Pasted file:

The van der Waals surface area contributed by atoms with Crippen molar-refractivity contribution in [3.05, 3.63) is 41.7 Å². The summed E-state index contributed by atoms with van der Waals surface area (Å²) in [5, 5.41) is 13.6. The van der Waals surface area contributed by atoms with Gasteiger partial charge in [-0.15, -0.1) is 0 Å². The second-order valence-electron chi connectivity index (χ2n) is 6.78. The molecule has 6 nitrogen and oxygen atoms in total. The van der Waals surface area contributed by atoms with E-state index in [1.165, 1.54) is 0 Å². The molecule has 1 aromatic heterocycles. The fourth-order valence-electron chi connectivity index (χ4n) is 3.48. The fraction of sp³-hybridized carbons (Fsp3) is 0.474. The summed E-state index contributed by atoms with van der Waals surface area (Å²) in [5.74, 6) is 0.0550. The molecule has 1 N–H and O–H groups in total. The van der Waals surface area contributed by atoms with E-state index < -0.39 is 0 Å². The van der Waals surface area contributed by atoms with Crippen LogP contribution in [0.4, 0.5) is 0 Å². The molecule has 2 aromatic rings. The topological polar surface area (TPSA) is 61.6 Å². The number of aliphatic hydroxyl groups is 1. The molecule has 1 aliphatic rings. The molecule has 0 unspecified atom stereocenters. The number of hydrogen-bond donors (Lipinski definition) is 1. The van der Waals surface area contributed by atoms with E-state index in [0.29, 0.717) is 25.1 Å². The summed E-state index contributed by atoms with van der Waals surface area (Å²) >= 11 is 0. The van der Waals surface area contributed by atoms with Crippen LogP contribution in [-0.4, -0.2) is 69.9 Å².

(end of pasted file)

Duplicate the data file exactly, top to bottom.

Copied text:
The van der Waals surface area contributed by atoms with Crippen molar-refractivity contribution in [3.05, 3.63) is 41.7 Å². The summed E-state index contributed by atoms with van der Waals surface area (Å²) in [5, 5.41) is 13.6. The van der Waals surface area contributed by atoms with Gasteiger partial charge in [-0.15, -0.1) is 0 Å². The second-order valence-electron chi connectivity index (χ2n) is 6.78. The molecule has 6 nitrogen and oxygen atoms in total. The van der Waals surface area contributed by atoms with E-state index in [1.165, 1.54) is 0 Å². The molecule has 1 aromatic heterocycles. The fourth-order valence-electron chi connectivity index (χ4n) is 3.48. The fraction of sp³-hybridized carbons (Fsp3) is 0.474. The summed E-state index contributed by atoms with van der Waals surface area (Å²) in [5.74, 6) is 0.0550. The molecule has 1 N–H and O–H groups in total. The van der Waals surface area contributed by atoms with E-state index < -0.39 is 0 Å². The van der Waals surface area contributed by atoms with Crippen LogP contribution in [0.4, 0.5) is 0 Å². The molecule has 2 aromatic rings. The topological polar surface area (TPSA) is 61.6 Å². The number of aliphatic hydroxyl groups is 1. The molecule has 1 aliphatic rings. The molecule has 0 unspecified atom stereocenters. The number of hydrogen-bond donors (Lipinski definition) is 1. The van der Waals surface area contributed by atoms with E-state index in [0.29, 0.717) is 25.1 Å². The summed E-state index contributed by atoms with van der Waals surface area (Å²) >= 11 is 0. The van der Waals surface area contributed by atoms with Crippen LogP contribution in [-0.4, -0.2) is 69.9 Å².